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Eosinophil-platelet interactions promote atherosclerosis and stabilize thrombosis by eosinophil extracellular traps

Charlotte Marx, Julia Novotny, Danby Salbeck, Katie R. Zellner, Leo Nicolai, Kami Pekayvaz, Badr Kilani, Sven Stockhausen, Niklas Bürgener, Danny Kupka, Thomas J. Stocker, Ludwig T. Weckbach, Joachim Pircher, Markus Moser, Michael Joner, Walter Desmet, Tom Adriaenssens, Franz-Josef Neumann, Anthony H. Gershlick, Jurrien M. ten Berg, Michael Lorenz and Konstantin Stark

Key Points

  • Eosinophils promote atherosclerotic plaque formation and thrombosis

  • Eosinophils form extracellular traps in human and murine thrombi triggered by platelets, which enhance thrombus stability through MBP

Abstract

Clinical observations implicate a role of eosinophils in cardiovascular diseases, because markers of eosinophils activation are elevated in atherosclerosis and thrombosis. However, their contribution to atherosclerotic plaque formation and arterial thrombosis remains unclear. In these settings, we investigated how eosinophils are recruited and activated through an interplay with platelets. Here, we provide evidence for a central importance of eosinophil-platelet interactions in atherosclerosis and thrombosis. We show that eosinophils support atherosclerotic plaque formation involving enhanced von Willebrand factor exposure on endothelial cell and augmented platelet adhesion. During arterial thrombosis, eosinophils are quickly recruited in an integrin-dependent manner and engage in interactions with platelets leading to eosinophil activation as we show by intravital calcium imaging. These direct interactions induce the formation of eosinophil extracellular traps (EETs), which are present in human thrombi and constitute a substantial part of extracellular traps in murine thrombi. EETs are decorated with the granule protein major basic protein, which causes platelet activation by eosinophils. Consequently, targeting of EETs diminished thrombus formation in vivo identifying this approach as a novel antithrombotic concept. Finally, in our clinical analysis of coronary artery thrombi we identified female patients with stent thrombosis as the population that might derive the greatest benefit from an eosinophil inhibiting strategy. In summary, eosinophils contribute to atherosclerotic plaque formation and thrombosis through an interplay with platelets, resulting in mutual activation. Therefore, eosinophils are a promising new target in the prevention and therapy of atherosclerosis and thrombosis.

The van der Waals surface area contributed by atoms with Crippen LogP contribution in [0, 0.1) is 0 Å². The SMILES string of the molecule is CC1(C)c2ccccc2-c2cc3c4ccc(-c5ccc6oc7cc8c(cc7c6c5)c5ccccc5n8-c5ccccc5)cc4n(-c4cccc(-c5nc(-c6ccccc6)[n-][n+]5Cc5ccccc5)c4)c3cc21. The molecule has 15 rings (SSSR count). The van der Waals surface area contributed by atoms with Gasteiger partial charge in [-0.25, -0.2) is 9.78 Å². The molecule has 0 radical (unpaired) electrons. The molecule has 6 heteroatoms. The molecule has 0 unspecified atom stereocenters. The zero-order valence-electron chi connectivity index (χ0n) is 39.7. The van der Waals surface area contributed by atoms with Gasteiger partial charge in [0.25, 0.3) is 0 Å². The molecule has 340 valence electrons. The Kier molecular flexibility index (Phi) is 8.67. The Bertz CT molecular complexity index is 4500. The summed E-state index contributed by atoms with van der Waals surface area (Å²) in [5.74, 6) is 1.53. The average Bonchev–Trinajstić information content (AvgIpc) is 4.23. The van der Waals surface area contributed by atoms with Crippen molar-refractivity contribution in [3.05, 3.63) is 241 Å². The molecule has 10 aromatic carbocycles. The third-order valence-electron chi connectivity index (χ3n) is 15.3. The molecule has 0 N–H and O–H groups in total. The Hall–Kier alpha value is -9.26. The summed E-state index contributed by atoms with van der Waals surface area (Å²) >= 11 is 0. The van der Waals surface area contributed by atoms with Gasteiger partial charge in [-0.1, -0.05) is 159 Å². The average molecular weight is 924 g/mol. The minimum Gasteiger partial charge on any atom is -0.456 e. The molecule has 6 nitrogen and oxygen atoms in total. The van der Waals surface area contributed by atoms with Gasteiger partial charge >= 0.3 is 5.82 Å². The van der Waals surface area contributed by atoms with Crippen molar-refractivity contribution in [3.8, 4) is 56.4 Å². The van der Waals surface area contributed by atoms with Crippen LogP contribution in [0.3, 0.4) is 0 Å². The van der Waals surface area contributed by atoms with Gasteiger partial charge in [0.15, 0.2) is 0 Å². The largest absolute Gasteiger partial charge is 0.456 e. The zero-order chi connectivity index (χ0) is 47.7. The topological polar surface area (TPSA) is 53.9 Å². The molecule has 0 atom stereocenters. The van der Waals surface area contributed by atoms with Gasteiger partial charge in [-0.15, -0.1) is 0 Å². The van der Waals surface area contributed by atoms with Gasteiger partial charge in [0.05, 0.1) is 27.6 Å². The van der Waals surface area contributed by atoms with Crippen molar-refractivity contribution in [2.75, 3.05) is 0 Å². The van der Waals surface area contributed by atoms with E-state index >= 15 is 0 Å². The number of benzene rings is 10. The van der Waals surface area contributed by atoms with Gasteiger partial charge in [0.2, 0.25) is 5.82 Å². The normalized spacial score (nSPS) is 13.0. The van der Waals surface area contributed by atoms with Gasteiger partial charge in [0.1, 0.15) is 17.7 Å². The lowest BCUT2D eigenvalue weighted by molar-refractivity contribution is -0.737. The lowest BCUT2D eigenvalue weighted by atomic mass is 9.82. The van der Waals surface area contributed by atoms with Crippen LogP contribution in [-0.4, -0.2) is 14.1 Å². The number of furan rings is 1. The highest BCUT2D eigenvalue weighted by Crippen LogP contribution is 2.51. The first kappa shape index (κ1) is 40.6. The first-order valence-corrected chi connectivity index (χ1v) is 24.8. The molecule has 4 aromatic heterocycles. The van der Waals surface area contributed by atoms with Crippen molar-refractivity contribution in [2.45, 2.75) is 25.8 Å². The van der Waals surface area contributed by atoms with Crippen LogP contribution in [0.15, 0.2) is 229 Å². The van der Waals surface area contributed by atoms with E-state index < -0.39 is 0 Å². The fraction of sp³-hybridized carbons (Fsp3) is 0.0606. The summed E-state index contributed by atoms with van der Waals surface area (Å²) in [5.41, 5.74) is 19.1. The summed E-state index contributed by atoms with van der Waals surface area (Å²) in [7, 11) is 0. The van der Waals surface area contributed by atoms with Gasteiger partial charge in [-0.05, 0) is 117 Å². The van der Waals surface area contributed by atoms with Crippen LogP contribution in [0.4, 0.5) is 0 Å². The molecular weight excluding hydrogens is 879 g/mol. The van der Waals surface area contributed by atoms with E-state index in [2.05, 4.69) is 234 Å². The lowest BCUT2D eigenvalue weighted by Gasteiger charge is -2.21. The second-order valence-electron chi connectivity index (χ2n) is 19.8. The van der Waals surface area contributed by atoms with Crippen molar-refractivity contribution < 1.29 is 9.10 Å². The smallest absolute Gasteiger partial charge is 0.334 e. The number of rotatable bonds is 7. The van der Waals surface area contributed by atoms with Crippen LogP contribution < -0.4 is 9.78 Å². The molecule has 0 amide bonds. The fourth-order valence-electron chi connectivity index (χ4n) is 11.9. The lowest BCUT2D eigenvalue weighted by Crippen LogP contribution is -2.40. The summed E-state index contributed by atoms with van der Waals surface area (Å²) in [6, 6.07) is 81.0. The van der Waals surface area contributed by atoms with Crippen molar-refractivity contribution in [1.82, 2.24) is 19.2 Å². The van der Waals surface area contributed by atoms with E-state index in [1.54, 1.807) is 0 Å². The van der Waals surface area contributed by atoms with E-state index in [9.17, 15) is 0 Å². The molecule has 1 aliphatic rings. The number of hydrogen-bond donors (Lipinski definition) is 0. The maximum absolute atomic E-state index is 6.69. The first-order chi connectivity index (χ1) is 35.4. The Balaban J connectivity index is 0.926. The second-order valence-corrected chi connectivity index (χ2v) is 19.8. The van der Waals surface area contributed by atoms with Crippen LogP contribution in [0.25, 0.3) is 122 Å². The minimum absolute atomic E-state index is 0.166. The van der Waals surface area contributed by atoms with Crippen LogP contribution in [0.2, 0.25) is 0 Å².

• Submitted March 5, 2019.
  • Revision received August 28, 2019.
  • Accepted August 13, 2019.